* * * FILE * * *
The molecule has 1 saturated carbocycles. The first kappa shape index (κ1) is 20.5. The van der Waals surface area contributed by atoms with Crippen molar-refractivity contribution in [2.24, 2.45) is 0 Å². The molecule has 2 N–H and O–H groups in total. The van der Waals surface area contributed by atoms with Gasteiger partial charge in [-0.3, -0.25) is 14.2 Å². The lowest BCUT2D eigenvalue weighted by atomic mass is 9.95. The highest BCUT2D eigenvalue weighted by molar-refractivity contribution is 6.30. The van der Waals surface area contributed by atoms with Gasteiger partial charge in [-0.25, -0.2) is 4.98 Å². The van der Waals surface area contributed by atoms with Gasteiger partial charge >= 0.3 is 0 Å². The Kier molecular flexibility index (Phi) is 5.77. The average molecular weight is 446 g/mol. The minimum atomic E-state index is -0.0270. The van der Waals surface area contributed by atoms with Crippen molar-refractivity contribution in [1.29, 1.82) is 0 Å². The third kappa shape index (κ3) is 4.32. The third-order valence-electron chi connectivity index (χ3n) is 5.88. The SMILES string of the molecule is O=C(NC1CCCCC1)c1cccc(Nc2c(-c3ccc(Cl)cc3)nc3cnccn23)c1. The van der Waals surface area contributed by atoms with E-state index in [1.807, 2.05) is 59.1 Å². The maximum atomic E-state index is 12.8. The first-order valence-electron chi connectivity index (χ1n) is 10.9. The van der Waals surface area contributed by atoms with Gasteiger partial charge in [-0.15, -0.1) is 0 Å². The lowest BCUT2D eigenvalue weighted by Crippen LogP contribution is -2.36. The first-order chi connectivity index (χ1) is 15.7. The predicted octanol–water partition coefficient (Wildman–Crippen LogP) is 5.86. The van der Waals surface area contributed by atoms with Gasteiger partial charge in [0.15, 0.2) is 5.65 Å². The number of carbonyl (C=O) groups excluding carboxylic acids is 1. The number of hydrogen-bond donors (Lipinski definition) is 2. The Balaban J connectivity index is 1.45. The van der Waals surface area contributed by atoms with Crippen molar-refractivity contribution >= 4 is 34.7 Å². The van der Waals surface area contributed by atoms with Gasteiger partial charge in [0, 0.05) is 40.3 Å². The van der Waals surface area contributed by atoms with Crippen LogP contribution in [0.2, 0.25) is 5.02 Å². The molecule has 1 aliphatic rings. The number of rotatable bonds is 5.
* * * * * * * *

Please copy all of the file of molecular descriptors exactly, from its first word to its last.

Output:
The molecule has 1 saturated carbocycles. The first kappa shape index (κ1) is 20.5. The van der Waals surface area contributed by atoms with Crippen molar-refractivity contribution in [2.24, 2.45) is 0 Å². The molecule has 2 N–H and O–H groups in total. The van der Waals surface area contributed by atoms with Gasteiger partial charge in [-0.3, -0.25) is 14.2 Å². The lowest BCUT2D eigenvalue weighted by atomic mass is 9.95. The highest BCUT2D eigenvalue weighted by molar-refractivity contribution is 6.30. The van der Waals surface area contributed by atoms with Gasteiger partial charge in [-0.25, -0.2) is 4.98 Å². The van der Waals surface area contributed by atoms with Gasteiger partial charge >= 0.3 is 0 Å². The Kier molecular flexibility index (Phi) is 5.77. The average molecular weight is 446 g/mol. The minimum atomic E-state index is -0.0270. The van der Waals surface area contributed by atoms with Crippen molar-refractivity contribution in [1.29, 1.82) is 0 Å². The third kappa shape index (κ3) is 4.32. The third-order valence-electron chi connectivity index (χ3n) is 5.88. The SMILES string of the molecule is O=C(NC1CCCCC1)c1cccc(Nc2c(-c3ccc(Cl)cc3)nc3cnccn23)c1. The van der Waals surface area contributed by atoms with E-state index in [1.807, 2.05) is 59.1 Å². The maximum atomic E-state index is 12.8. The first-order valence-electron chi connectivity index (χ1n) is 10.9. The van der Waals surface area contributed by atoms with Gasteiger partial charge in [-0.15, -0.1) is 0 Å². The lowest BCUT2D eigenvalue weighted by Crippen LogP contribution is -2.36. The first-order chi connectivity index (χ1) is 15.7. The predicted octanol–water partition coefficient (Wildman–Crippen LogP) is 5.86. The van der Waals surface area contributed by atoms with Gasteiger partial charge in [0.15, 0.2) is 5.65 Å². The number of carbonyl (C=O) groups excluding carboxylic acids is 1. The number of hydrogen-bond donors (Lipinski definition) is 2. The Balaban J connectivity index is 1.45. The van der Waals surface area contributed by atoms with Crippen molar-refractivity contribution >= 4 is 34.7 Å². The van der Waals surface area contributed by atoms with Gasteiger partial charge in [0, 0.05) is 40.3 Å². The van der Waals surface area contributed by atoms with Crippen LogP contribution in [0.2, 0.25) is 5.02 Å². The molecule has 1 aliphatic rings. The number of rotatable bonds is 5.